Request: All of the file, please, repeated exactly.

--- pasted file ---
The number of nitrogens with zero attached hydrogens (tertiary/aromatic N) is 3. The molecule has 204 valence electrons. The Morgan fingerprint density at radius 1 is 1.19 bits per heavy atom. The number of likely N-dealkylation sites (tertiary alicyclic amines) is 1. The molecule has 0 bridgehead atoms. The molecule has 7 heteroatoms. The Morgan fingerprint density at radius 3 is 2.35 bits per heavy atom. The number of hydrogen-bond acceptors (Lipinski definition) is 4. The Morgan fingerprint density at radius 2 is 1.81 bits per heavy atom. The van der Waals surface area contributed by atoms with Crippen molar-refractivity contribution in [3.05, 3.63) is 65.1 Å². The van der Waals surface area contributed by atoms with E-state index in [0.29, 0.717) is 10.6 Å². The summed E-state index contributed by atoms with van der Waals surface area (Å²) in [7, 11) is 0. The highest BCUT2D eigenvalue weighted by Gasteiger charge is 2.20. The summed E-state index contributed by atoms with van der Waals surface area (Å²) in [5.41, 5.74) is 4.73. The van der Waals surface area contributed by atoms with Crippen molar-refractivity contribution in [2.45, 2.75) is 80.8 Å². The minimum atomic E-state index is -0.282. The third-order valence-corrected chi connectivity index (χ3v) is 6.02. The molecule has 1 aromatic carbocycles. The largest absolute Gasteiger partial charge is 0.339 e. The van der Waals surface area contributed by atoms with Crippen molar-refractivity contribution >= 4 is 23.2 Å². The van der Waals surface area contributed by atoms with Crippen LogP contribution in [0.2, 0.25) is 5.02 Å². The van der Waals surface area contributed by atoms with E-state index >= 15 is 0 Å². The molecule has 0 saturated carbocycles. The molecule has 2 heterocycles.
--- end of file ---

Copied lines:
The number of nitrogens with zero attached hydrogens (tertiary/aromatic N) is 3. The molecule has 204 valence electrons. The Morgan fingerprint density at radius 1 is 1.19 bits per heavy atom. The number of likely N-dealkylation sites (tertiary alicyclic amines) is 1. The molecule has 0 bridgehead atoms. The molecule has 7 heteroatoms. The Morgan fingerprint density at radius 3 is 2.35 bits per heavy atom. The number of hydrogen-bond acceptors (Lipinski definition) is 4. The Morgan fingerprint density at radius 2 is 1.81 bits per heavy atom. The van der Waals surface area contributed by atoms with Crippen molar-refractivity contribution in [3.05, 3.63) is 65.1 Å². The van der Waals surface area contributed by atoms with E-state index in [0.29, 0.717) is 10.6 Å². The summed E-state index contributed by atoms with van der Waals surface area (Å²) in [7, 11) is 0. The highest BCUT2D eigenvalue weighted by Gasteiger charge is 2.20. The summed E-state index contributed by atoms with van der Waals surface area (Å²) in [5.41, 5.74) is 4.73. The van der Waals surface area contributed by atoms with Crippen molar-refractivity contribution in [2.45, 2.75) is 80.8 Å². The minimum atomic E-state index is -0.282. The third-order valence-corrected chi connectivity index (χ3v) is 6.02. The molecule has 1 aromatic carbocycles. The largest absolute Gasteiger partial charge is 0.339 e. The van der Waals surface area contributed by atoms with Crippen molar-refractivity contribution >= 4 is 23.2 Å². The van der Waals surface area contributed by atoms with Crippen LogP contribution in [0.2, 0.25) is 5.02 Å². The van der Waals surface area contributed by atoms with E-state index >= 15 is 0 Å². The molecule has 0 saturated carbocycles. The molecule has 2 heterocycles.